Nor do petitioner's allegations of ineffective assistance of counsel serve this purpose. It is true, as petitioner contends, that the ineffective assistance of counsel is, in certain circumstances, a cognizable cause for the failure to abide by state procedural rules. See Carrier, 478 U.S. at 488. Nevertheless, "an ineffective-assistance-of-counsel claim asserted as cause for the procedural default of another claim can itself be procedurally defaulted," and, if it is defaulted, the ineffective assistance claim "can serve as cause to excuse the procedural default of another habeas claim only if the habeas petitioner can satisfy the 'cause and prejudice' standard with respect to the ineffective-assistance claim itself." Edwards v. Carpenter, 529 U.S. 446, 451, 453 (2000). The only potentially cognizable cause petitioner presents for the default of his ineffective assistance claims, however, is that later counsel were ineffective for failing to present these arguments -- and all such claims concerning trial and appellate counsel have themselves been defaulted. Moreover, insofar as petitioner attempts to interpose the performance of his PCRA counsel as a cause, that attempt is unavailing, because petitioner "had no [federal constitutional] right to counsel to pursue his appeal in state habeas," and thus "any attorney error that led to the default of [his] claims in state court cannot constitute cause to excuse the default in federal habeas." Coleman v. Thompson, 501 U.S. 722, 757 (1991). As a result, petitioner has not demonstrated the requisite cause to excuse his procedural default, and all of the defaulted claims will be dismissed.

The R&R also correctly concludes that claim N in the amended petition, which alleges that petitioner's PCRA counsel "was ineffective for not independently searching the record for meritable issues . . . and briefing them to the court," Am. Pet. at 6, "is not cognizable in a federal habeas corpus petition because the right to effective assistance of PCRA counsel exists pursuant to state law, and is not mandated by the Constitution or laws or treaties of the United States," R&R at 6; accord Coleman, 501 U.S. at 752 (citing Pennsylvania v. Finley, 481 U.S. 551 (1989) and Wainwright v. Torna, 455 U.S. 586 (1982)). Petitioner's reliance on that state-law right in his objections to the R&R is therefore of no moment. See Objections at 6. Further, while petitioner suggests an exception to the rule that there is no constitutional right to counsel in collateral proceedings for situations in which "state collateral review is the first place a prisoner can fairly present a challenge to his conviction," Objections at 6-7 (internal quotation marks omitted), this court is bound by Finley's clear statement that "the right to appointed counsel extends to the first appeal of right, and no further." 481 U.S. at 555; see also Tillett v. Freeman, 868 F.2d 106, 108 (3d Cir. 1989) ("Pennsylvania v. Finley establishes that a claim of ineffective assistance of counsel in a Post Conviction Hearing Act proceeding is not one arising under the Constitution or laws of the United States. It is at most one arising under Pennsylvania law."). Claim N of the amended petition will therefore also be dismissed.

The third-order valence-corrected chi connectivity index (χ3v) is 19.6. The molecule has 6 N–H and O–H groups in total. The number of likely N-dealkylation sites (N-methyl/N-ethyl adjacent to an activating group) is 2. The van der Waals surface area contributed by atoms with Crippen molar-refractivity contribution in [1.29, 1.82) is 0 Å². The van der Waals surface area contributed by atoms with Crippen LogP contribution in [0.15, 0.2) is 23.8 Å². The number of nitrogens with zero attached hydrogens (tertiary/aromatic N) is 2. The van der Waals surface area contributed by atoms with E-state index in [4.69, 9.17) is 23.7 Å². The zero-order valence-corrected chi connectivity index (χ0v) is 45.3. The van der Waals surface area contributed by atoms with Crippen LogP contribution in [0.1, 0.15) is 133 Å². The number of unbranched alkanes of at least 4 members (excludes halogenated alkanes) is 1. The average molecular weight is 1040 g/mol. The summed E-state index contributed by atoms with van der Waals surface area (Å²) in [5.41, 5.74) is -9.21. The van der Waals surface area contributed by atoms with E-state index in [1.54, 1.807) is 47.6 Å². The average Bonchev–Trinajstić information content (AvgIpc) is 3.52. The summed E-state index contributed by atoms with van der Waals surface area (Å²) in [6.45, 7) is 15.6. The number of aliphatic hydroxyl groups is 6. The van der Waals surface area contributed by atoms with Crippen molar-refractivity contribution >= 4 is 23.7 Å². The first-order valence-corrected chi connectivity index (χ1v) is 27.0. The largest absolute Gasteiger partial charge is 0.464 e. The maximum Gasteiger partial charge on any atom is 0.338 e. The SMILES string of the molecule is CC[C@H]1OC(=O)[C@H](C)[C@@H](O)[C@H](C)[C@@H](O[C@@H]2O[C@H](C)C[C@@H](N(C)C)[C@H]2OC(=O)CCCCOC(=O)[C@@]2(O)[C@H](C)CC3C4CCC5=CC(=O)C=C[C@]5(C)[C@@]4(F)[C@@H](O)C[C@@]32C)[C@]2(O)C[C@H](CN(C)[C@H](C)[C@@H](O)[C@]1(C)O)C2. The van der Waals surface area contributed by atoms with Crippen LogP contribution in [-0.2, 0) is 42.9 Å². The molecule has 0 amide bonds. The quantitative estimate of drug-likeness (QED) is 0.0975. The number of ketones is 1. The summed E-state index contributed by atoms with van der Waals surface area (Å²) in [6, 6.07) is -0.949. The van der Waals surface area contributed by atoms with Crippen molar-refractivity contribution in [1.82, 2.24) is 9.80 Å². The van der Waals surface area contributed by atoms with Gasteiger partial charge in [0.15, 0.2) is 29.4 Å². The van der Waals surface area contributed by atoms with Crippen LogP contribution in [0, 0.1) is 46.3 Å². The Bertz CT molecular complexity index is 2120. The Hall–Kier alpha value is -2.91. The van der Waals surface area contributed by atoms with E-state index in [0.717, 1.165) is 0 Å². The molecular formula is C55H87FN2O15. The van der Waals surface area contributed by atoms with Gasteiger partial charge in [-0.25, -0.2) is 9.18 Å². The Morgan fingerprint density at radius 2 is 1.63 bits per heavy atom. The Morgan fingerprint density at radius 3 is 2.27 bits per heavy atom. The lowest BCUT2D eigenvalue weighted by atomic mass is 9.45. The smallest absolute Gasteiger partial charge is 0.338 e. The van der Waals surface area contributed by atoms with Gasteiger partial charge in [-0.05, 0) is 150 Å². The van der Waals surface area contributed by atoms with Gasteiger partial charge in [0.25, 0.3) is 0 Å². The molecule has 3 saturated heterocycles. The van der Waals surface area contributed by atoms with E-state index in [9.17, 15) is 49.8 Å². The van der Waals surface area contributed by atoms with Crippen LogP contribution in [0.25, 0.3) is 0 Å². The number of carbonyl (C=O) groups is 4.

Finally, the R&R holds that, as with most of the claims in the amended petition, petitioner procedurally defaulted the claim that counsel Elizabeth Plasser was constitutionally ineffective when she failed to request the audiotape of communications made by the police during their pursuit of Richardson. R&R at 6. While the R&R does not elaborate on this holding, I assume that the R&R's rationale is either that (1) the amended petition does not clearly set forth the audiotape claim, or (2) the PCRA petition states that "trial counsel" failed in this regard, while the § 2254 petition argues that this failure was committed by the unidentified public defender representing petitioner at his arraignment and by Plasser, who apparently represented Richardson after the arraignment but before trial.